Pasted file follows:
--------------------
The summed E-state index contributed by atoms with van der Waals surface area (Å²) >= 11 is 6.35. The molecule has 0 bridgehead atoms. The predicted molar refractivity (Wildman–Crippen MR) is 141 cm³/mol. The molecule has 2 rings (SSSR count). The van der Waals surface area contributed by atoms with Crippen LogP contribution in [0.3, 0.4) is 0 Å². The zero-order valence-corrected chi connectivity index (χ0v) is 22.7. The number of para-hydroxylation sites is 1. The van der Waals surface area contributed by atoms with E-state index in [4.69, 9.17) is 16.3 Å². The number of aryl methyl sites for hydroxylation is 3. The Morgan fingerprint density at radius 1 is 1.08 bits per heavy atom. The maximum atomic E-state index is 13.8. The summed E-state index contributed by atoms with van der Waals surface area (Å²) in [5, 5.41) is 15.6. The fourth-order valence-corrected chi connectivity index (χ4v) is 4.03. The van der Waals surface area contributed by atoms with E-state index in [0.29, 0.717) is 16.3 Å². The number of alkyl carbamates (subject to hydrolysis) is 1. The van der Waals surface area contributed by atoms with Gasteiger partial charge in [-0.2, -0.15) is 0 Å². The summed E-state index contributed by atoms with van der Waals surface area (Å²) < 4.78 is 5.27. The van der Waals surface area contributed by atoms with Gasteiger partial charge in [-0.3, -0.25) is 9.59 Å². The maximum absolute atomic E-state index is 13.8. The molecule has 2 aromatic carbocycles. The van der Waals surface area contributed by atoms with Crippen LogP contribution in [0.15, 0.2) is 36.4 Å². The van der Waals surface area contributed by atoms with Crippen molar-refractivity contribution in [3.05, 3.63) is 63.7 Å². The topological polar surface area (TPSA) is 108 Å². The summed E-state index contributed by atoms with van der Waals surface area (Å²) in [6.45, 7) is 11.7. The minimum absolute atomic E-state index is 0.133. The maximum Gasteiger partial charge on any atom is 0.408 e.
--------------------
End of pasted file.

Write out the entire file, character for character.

The summed E-state index contributed by atoms with van der Waals surface area (Å²) >= 11 is 6.35. The molecule has 0 bridgehead atoms. The predicted molar refractivity (Wildman–Crippen MR) is 141 cm³/mol. The molecule has 2 rings (SSSR count). The van der Waals surface area contributed by atoms with Crippen LogP contribution in [0.3, 0.4) is 0 Å². The zero-order valence-corrected chi connectivity index (χ0v) is 22.7. The number of para-hydroxylation sites is 1. The van der Waals surface area contributed by atoms with E-state index in [4.69, 9.17) is 16.3 Å². The number of aryl methyl sites for hydroxylation is 3. The Morgan fingerprint density at radius 1 is 1.08 bits per heavy atom. The maximum atomic E-state index is 13.8. The summed E-state index contributed by atoms with van der Waals surface area (Å²) in [5, 5.41) is 15.6. The fourth-order valence-corrected chi connectivity index (χ4v) is 4.03. The van der Waals surface area contributed by atoms with E-state index in [0.29, 0.717) is 16.3 Å². The number of alkyl carbamates (subject to hydrolysis) is 1. The van der Waals surface area contributed by atoms with Gasteiger partial charge in [-0.2, -0.15) is 0 Å². The summed E-state index contributed by atoms with van der Waals surface area (Å²) < 4.78 is 5.27. The van der Waals surface area contributed by atoms with Gasteiger partial charge in [-0.3, -0.25) is 9.59 Å². The maximum absolute atomic E-state index is 13.8. The molecule has 2 aromatic carbocycles. The van der Waals surface area contributed by atoms with Crippen LogP contribution in [0.15, 0.2) is 36.4 Å². The van der Waals surface area contributed by atoms with Crippen molar-refractivity contribution in [3.05, 3.63) is 63.7 Å². The topological polar surface area (TPSA) is 108 Å². The summed E-state index contributed by atoms with van der Waals surface area (Å²) in [6.45, 7) is 11.7. The minimum absolute atomic E-state index is 0.133. The maximum Gasteiger partial charge on any atom is 0.408 e.